PROVIDENCE — All of Melinda Cavanagh’s 13 children have attended Rhode Island Catholic schools. As a parent devoted to Catholic education, Cavanagh believes that the lessons her children are receiving from a diocesan school is worth the financial strain.
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“Certainly financial has been the biggest sacrifice,” she said. “It is real, but worth-while. I felt that a Catholic education reinforced the values that my husband and I shared. I loved St. Peter’s because it felt comfortable and safe. It was just what I was looking for. It is something we believe in.”
Legislators, parents, students, and educators from Catholic schools across the state came together at the State House last week to celebrate the importance of faith-filled education.
Superintendent of Catholic Schools, Daniel Ferris welcomed the 25 Catholic schools representing the talent and spirit of 14,800 students in the 44 Catholic schools of the diocese. Ferris expressed his gratitude toward the dedicated, teachers, the leadership of the principals, and the commitment of the parents, acknowledging the great sacrifices they make to send their children to Catholic schools.
“They believe in their children’s futures and they believe in the quality of the academics,” he said. “They believe in the attention to the whole child—intellectual, physical, spiritual, emotional and social.”
In his first visit to the State House as Auxiliary Bishop Robert C. Evans offered a prayerful reflection recognizing the sacrifices that parents and teachers are making for the next generation.
“I recognize and appreciate how much you contribute to our economy,” said Bishop Evans. “By providing your children with a catholic education, you provide significant relief.”
Cari Packhem’s daughter Hannah attends St. Kevin School, Warwick. A product of Catholic education herself, Packhem expressed her attraction to the faithful atmosphere.
“I felt it was a more nurturing environment than public schools,” she said.
Packhem shared that her daughter is considering continuing her Catholic education at one of the local diocesan schools and even though there are less vacations, less toys, and more hours to work to make her daughter’s Catholic education a possibility, she says, sending her daughter to Catholic school is worth it.
Like many parents of Catholic school students, House Majority Leader Nicholas Mattiello understands the commitment first hand. A graduate of La Salle Academy, Mattiello is a great believer in the mission of Catholic schools and explained that he will continue to do all that he can to support them.
“As state leaders, we certainly recognize the tremendous benefit of our Catholic schools,” he said. “Every dollar that is spent by parents on Catholic schools is less funding that communities need to expend in tax dollars for public schools.”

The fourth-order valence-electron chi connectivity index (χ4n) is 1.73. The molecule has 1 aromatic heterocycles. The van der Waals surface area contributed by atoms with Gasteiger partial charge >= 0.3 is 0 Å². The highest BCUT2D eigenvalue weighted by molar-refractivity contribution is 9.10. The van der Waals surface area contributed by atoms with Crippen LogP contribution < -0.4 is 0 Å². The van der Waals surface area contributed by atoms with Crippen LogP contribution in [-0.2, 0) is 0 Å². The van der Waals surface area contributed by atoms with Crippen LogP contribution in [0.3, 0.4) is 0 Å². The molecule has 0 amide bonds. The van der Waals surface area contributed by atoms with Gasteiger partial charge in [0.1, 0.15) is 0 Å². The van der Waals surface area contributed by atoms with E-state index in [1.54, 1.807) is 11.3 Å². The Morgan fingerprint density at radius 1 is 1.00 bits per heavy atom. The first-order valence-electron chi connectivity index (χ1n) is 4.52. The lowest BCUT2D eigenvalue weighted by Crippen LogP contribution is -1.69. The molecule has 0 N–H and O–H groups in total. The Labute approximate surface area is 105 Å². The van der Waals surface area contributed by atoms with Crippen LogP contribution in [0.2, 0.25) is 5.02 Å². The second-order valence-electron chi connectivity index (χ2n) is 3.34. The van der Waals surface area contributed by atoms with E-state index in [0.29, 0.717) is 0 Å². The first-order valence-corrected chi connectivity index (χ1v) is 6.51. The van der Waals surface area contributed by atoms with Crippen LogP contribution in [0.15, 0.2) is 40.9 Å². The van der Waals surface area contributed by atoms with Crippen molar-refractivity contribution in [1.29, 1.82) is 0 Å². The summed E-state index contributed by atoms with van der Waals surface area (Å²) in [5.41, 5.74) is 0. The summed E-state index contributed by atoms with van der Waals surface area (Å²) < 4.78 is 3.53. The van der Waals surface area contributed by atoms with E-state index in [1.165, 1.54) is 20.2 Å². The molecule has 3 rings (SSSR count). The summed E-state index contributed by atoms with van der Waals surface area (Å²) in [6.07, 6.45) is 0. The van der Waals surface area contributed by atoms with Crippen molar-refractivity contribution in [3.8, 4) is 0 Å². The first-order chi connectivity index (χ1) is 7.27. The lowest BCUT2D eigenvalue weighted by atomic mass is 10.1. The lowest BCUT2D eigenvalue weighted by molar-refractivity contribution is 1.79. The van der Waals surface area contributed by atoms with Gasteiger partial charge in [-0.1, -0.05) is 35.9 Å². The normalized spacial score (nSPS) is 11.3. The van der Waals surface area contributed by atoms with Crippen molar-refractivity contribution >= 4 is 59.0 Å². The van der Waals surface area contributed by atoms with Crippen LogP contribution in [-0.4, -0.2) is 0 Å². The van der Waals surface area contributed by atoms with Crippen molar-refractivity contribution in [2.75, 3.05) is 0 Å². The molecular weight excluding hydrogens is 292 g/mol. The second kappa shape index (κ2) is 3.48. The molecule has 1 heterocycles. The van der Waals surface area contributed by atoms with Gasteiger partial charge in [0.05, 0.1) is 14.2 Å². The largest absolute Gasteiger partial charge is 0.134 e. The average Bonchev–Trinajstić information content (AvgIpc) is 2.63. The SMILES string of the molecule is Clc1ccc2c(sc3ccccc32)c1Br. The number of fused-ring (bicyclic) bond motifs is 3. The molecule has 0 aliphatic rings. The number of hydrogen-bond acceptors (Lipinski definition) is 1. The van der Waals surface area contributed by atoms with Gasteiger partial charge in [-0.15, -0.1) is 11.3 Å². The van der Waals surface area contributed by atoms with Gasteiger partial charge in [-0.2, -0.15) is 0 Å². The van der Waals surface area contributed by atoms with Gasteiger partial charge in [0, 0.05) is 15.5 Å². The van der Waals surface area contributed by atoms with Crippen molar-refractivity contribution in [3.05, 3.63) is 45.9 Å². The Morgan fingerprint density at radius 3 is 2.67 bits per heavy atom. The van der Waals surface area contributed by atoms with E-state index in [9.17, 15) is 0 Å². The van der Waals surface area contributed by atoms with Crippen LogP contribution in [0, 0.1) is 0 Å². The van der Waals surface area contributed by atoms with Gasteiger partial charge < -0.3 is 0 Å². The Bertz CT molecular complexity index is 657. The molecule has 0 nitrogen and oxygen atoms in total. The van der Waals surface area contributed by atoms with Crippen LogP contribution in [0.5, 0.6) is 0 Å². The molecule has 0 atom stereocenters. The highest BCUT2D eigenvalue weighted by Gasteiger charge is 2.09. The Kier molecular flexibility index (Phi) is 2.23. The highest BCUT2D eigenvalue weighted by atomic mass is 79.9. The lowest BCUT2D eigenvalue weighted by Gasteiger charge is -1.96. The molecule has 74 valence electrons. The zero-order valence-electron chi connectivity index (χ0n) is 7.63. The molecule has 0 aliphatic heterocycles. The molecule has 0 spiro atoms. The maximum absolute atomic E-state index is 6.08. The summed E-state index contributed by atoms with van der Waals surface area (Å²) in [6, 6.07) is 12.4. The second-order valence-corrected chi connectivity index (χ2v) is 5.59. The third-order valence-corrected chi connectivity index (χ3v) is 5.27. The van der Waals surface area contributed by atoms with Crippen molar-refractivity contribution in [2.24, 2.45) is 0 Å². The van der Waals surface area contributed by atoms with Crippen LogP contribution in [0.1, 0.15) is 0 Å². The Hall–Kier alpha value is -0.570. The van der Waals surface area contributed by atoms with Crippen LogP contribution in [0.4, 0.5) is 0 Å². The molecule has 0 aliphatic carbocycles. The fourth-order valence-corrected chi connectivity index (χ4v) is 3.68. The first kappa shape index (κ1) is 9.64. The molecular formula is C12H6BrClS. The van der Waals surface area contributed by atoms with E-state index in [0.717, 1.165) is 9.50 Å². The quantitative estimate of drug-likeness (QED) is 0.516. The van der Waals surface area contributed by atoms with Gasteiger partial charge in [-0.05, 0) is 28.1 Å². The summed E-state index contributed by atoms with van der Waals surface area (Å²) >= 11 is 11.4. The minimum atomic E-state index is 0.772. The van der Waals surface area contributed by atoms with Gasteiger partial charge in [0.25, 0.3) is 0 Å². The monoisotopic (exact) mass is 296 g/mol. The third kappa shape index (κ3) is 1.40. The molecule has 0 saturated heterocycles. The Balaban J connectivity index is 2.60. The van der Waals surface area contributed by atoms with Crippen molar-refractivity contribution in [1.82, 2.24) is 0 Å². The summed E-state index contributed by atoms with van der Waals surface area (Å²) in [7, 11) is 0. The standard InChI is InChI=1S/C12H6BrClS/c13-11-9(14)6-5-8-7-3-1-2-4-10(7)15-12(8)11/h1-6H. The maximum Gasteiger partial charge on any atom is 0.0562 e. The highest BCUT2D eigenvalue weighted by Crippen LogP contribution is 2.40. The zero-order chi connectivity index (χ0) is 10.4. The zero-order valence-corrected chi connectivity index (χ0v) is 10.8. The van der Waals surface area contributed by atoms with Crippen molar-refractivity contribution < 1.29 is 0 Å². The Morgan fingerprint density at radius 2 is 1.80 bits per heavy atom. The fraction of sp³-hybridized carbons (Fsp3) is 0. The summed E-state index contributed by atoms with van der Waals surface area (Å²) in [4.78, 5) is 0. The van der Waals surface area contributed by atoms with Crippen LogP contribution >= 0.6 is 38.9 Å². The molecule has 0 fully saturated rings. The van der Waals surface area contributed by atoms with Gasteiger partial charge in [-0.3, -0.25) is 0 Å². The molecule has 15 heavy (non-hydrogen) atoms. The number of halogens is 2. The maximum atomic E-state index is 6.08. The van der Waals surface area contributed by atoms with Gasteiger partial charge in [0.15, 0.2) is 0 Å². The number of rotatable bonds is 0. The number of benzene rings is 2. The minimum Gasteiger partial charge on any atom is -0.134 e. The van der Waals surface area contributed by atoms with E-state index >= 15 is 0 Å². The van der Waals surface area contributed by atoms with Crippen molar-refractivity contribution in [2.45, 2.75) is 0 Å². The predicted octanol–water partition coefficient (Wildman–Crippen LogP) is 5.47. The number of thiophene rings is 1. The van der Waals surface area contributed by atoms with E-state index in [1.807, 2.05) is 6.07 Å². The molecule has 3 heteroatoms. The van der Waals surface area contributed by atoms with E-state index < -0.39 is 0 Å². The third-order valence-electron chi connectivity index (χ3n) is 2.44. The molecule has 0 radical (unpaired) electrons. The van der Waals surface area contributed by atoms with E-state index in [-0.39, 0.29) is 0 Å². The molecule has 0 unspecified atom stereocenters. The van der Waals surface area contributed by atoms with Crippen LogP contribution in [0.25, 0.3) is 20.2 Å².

This year, the General Assembly is again expected to include the tuition tax credit in the state budget, a credit that provides much-needed scholarships for Catholic schools. However, Governor Lincoln Chafee did not include $240,000 in reimbursement to cities and towns for about 6,000 textbooks to private and Catholic schools.
“I will make certain that the General Assembly takes a closer look at this proposal as we move forward in the budget process,” Mattiello assured those present.
On behalf of the Senate, State House Senate President M. Teresa Paiva Weed, said she is also committed to the restoration of that funding.
“It is our responsibility in the General Assembly to balance the different needs of the varied communities we serve,” she said. “We remain steadfast in our commitment to working with Catholic school officials to help meet the needs of students.”
Like many others present at the State House Senate President M. Teresa Paiva Weed is a proud product of a Catholic education.
“Catholic schools’ emphasis on moral development, service to others and leadership skills help establish a strong foundation to enable students to reach their full potential,” the Senate president explained. “We are familiar with the sacrifices made by parents, particularly low-income parents, in order to provide their children with a Catholic education.”
Eighth grader Matthew Benevides, of Our Lady of Mount Carmel School, Bristol said it’s the combination of faith and education that is most attractive about Catholic schools.
“Having God in the middle is perfect for a successful education,” said Benevides who will be attending Portsmouth Abbey for High school. “Having the schools represented here at the State House shows that it’s not about an individual school, but coming together we are all one family of faith.”
Paiva Weed thanked the Catholic school community for being present and reminded them that State House is a place that they should feel welcome.
“Know that you are welcome here anytime of the year,” she said. “It’s your house.”
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